How does Scout feel when she reflects on her relationship with Boo Radley? How would she define the responsibilities of being a neighbor?  

When Scout reflects on her relationship with Boo Radley, she is pained by the realization that she has not been a good neighbor. While Boo has created moments of beauty in their childhoods, Scout and Jem never reciprocated these efforts toward their neighbor.

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As she reflects on her relationship to Boo Radley, Scout realizes just what it means to be a neighbor. And what it means to be a neighbor involves more than just physical proximity to someone. More than anything else, it's about how you treat other people.

Looking back, Scout can see that she never treated Boo as a neighbor. Although she and Jem stopped treating Boo like he was some kind of freak or bogeyman figure, they never reciprocated his neighborly treatment of them. Boo reached out to the Finch children by leaving them little keepsakes in the knot of a tree. But the Finch children were never able to respond in kind, and that makes Scout feel sad. She understands that the relationship between neighbors is based on reciprocity, on give and take. Yet Scout and Jem took from Boo without giving anything in return. There were certainly no flowers for Boo.

Though feeling sad at her lack of neighborliness, Scout has learned a valuable lesson about what it means to be a neighbor. And although it's too late now for her to make amends, she does at least know how to conduct herself in similar situations in the future. Scout may not feel that she's been the best of neighbors to Boo, but she will be to someone else someday.

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At the novel's conclusion, Scout walks Boo Radley to his front door, where he turns the doorknob and goes inside, never to be seen again. As she stands on his porch, Scout's more mature perspective is evident in her reflections:

Neighbors bring food with death and flowers with sickness and little things in between.

Since the Finch family is traditionally Methodist, Scout is likely aligning her views of being a true neighbor with the commandment found in Mark 12:31: Love your neighbor as yourself. These acts which Scout attributes to being neighborly also show compassion and concern—or love. Neighbors try to lighten each other's burden when hardships arise. They try to brighten each other's worlds with small tokens of beauty.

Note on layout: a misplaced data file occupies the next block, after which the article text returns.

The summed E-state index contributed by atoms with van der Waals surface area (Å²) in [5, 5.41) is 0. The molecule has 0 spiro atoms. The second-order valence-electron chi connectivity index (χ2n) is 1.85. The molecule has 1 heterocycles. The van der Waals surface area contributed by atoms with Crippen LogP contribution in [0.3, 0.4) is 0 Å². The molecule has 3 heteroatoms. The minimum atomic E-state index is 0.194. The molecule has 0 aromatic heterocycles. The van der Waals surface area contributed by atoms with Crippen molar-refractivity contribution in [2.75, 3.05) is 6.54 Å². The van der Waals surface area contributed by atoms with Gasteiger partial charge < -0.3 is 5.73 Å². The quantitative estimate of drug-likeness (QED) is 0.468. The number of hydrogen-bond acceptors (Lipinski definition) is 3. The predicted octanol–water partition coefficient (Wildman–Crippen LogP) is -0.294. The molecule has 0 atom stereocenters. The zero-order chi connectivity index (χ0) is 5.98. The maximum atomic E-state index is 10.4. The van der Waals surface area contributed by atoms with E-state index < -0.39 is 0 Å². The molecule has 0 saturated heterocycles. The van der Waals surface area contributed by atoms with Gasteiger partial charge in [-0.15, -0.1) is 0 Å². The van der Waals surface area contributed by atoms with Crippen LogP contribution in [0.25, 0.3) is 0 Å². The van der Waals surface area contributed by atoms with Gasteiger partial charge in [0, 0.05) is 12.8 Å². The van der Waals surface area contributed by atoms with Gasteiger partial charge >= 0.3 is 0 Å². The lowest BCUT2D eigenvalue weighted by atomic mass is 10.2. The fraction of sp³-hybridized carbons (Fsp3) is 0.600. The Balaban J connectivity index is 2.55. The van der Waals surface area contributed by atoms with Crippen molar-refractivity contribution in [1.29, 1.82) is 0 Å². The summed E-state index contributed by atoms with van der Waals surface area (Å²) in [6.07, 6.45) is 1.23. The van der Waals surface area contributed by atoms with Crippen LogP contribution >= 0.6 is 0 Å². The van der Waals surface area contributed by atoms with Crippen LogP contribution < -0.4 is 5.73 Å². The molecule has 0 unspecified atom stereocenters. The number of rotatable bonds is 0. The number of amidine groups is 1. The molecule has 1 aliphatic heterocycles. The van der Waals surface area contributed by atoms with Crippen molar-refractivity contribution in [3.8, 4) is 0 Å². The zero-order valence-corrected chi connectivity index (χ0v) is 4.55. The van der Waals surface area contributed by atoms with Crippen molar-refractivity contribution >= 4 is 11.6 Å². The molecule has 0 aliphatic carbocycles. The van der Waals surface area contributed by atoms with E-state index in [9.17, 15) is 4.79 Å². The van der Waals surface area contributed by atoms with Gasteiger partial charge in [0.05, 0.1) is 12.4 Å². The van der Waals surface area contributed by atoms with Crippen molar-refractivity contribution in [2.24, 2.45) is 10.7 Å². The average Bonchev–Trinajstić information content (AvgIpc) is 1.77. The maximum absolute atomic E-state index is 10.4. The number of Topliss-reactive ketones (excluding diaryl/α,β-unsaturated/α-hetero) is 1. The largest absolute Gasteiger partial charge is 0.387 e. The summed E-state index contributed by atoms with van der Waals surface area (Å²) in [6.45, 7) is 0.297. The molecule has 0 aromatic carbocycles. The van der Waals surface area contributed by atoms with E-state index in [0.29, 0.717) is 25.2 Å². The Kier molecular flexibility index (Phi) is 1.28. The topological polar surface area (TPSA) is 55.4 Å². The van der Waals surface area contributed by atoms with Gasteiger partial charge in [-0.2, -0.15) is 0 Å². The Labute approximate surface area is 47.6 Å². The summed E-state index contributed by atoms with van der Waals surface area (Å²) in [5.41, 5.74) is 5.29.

Boo has done this for Scout:

Boo was our neighbor. He gave us two soap dolls, a broken watch and chain, a pair of good-luck pennies, and our lives.

Boo has gotten to know these children without ever interacting with them. He intentionally tried to bring joy to their lives by leaving small gifts for them, those small tokens of beauty which make the world a little brighter. But Scout also realizes now that "neighbors give in return." Though Boo has come to love his neighbors, risking his own life to save theirs from the evil Bob Ewell, the children have never reached out to Boo in love. Instead, Atticus describes their interactions earlier in the book as "tormenting" the man.

This realization pains Scout. While a man with few resources and almost no interaction with society found a way to show love to Scout and Jem, they have never reciprocated these small acts of love. She now understands that being a "good" neighbor involves compassion, intentional acts of service, and, most of all, love.

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After Boo Radley saves Scout and Jem's lives by defending them against Bob Ewell's vicious attack, Scout walks Boo home and reflects on her relationship with him while she is standing on his front porch. Scout demonstrates her maturity and moral development by viewing the neighborhood from Boo Radley's perspective and reflecting on what it means to be a good neighbor. Scout mentions,

Boo was our neighbor. He gave us two soap dolls, a broken watch and chain, a pair of good-luck pennies, and our lives. But neighbors give in return. We never put back into the tree what we took out of it: we had given him nothing, and it made me sad. (Lee, 283)

Scout acknowledges that Boo Radley was a benevolent, generous neighbor, who gave them small gifts in the knothole of the tree and intervened when they needed his help the most. Scout then demonstrates remorse for not reciprocating Boo's kindness by putting back into the tree what they took out. Scout also experiences guilt for not giving Boo anything in return. By examining Scout's emotions and comments, one can surmise that Scout believes being a good neighbor entails a give-and-take relationship which is founded on reciprocity.

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Boo Radley saves Scout and Jem's lives when Bob Ewell attacks them. He had also reached out to them in friendship with the gifts he left for them in the knothole of the old tree. As Scout walks Boo home after the Bob Ewell attack, she reflects on their friendship. She realizes with sadness that Boo had always given to her and Jem, but they had not given him anything in return. She recalls with regret that she and Jem had never even left a single gift in the knothole for Boo:

He gave us two soap dolls, a broken watch and chain, a pair of good-luck pennies, and our lives (To Kill a Mockingbird, Chapter 31).

Scout wishes that she had been a better friend to Boo. She also reflects on the role of neighbors. Boo is her neighbor. She knows that she had not acted neighborly because "neighbors give in return. We never put back into the tree what we took out of it: we had given him nothing, and it made me sad." Scout feels guilty for only taking from Boo.

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